13. Great story! Congrats to her and to you - proud mama!

  14. I read Joe's piece of course, and came here when he posted the link. Thanks for sharing, Margo. I was a first team all conference football player six times in high school (3x each, off. & def.) and played some college. At our admittedly small h.s. I am still on the record board as part of the 800m relay. My wife held the record for the 200m for many years and for the 400m for almost 20 years (we graduated in 1981), even though she only ran the 400 twice. All that to say, our 10-year-old son has all kinds of physical talent. And what he loves is playing video games or making up games akin to Calvin Ball, if you remember Calvin & Hobbes. While most of me does not want him to play football (I read those articles on brain injuries) he would be fantastic. Before we had I child, however, I promised myself that I would not be a pushy parent. My son is smart and funny and very kind to others kids. I am so proud of him. And while I wish he would develop the love of baseball that I have, mostly I want him to experience the joy of competing w/teammates and winning together. And losing too, which isn't much fun but probably provides better life lessons.

    Thanks again. Joe always apologizes for writing about his kids but they are usually my favorite posts. I still feel good when I think about Katie the Prefect.
    Dark Side of the Mood

  15. Margo I'm from your PTL rival, Jewell High and our high school tenures overlapped and I remember the tenacity and grit you showed on the basketball court at Hillcrest High School. Therefore, I'm not surprised at your youngest daughter's determination, and I think its pretty awesome that Liz is enjoying success. I'm thrilled for you that your kids exhibit the same enthusiasm for basketball. Those of us who grew up in north central Kansas had too few outlets for fun and competition; basketball really was the only thing in the winter months.
    I hope that when my kids are ready, they'll have the same reaction to sport as yours.
    Keep up the good work!

  16. Another reader sent over from Joe's blog, thank you for the great story! Always fun to get two different and well-written perspectives on the same subject.

    If you've not road tripped in Maine yet, I do have some suggestions. Where food is concerned, there are two great dessert options: no bake cookies (http://homesteadinginmaine.blogspot.com/2009/10/easy-baking-recipes-desserts-no-bake.html) and whoopie pies (http://whatscookingamerica.net/History/WhoopiePieHistory.htm). I make no claims as to the quality of these recipes, both had Maine connections so I chose them over the various other ones out there. For entree purposes lobster seems like the obvious choice, though anything from the ocean that you can steam and eat would work. This looks like a decent intro to lobster and other shellfish: http://www.newenglandcooking.com/cookingguide.html.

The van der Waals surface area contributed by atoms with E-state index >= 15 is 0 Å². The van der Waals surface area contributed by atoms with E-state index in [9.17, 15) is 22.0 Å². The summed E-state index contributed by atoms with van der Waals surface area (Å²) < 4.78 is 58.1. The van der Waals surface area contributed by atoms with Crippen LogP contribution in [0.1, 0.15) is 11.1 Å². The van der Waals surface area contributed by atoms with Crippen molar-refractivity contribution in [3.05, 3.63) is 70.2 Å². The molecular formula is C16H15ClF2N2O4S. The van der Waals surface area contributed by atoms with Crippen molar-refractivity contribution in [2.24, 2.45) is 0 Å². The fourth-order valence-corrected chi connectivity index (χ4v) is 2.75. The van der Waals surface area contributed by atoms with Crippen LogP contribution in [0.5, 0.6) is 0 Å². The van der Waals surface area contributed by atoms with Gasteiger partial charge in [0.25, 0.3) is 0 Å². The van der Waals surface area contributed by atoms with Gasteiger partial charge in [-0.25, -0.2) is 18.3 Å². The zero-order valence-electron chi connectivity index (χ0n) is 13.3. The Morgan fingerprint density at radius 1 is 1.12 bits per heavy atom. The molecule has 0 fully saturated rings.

As far as stories go, Blueberries for Sal or One Morning in Maine by Robert McCloskey would be good choices. For something more advanced, I'd suggest Pink Chimneys by Ardeana Hamlin. My wife read this in either junior high or high school (she's the Mainer in the relationship).

  17. Too cold to shoot baskets outside? She'll never play in the NBA with that attitude!

  18. I'm the father of a four year old girl and I hope for her all of the things that you and Joe hope for your girls. I also hope my wife and I have your perspective on all of this.

  19. Thanks for all the great comments and your time in coming over to read the blog.

    Bigsteveno: Good point! It's kinda hard to dribble when there's snow on the driveway. Though I just learned how to use the snowblower today.

    Bill S: How are you and your family? I remember you and I'm flattered you remembered I played hoops (a few years back.) I always liked when we played against your black and orange Jewell High. You are so right that basketball was the highlight of a winter with few options.

  20. Nice write-up Margo. I especially liked how you described your feelings when they are out on the court; its difficult watching them and holding back our instincts to tell them how to do it better. I really try to do the same with my daughters, just letting them have the experience on their own.

  21. As something without kids (and probably will not have any), I really enjoy when you and/or Joe write about your parenting adventures.

  22. Thank you both for sharing these stories. I was recently recruited to be an assistant wrestling coach in my hometown and my third grade son decided wrestling would be fun. He doesn't seem to lack confidence in day to day personal interaction but with teachers and school work he is always hesitant. But with baseball last year and the success he is having this year with wrestling I see that confidence growing. Thanks for the stories.

  23. Margo: Thanks for replying to my message. The PTL was the best, wasn't it? (lol). Sadly, it's a fraction of what it used to be. My school closed for good a few years ago and now that wonderful gymnasium sits empty - as does Hillcrest's, correct? Family is good, thanks for asking!Keep up the great writing. Between you and your husband, these are my two "can't-miss" sites on the WWW.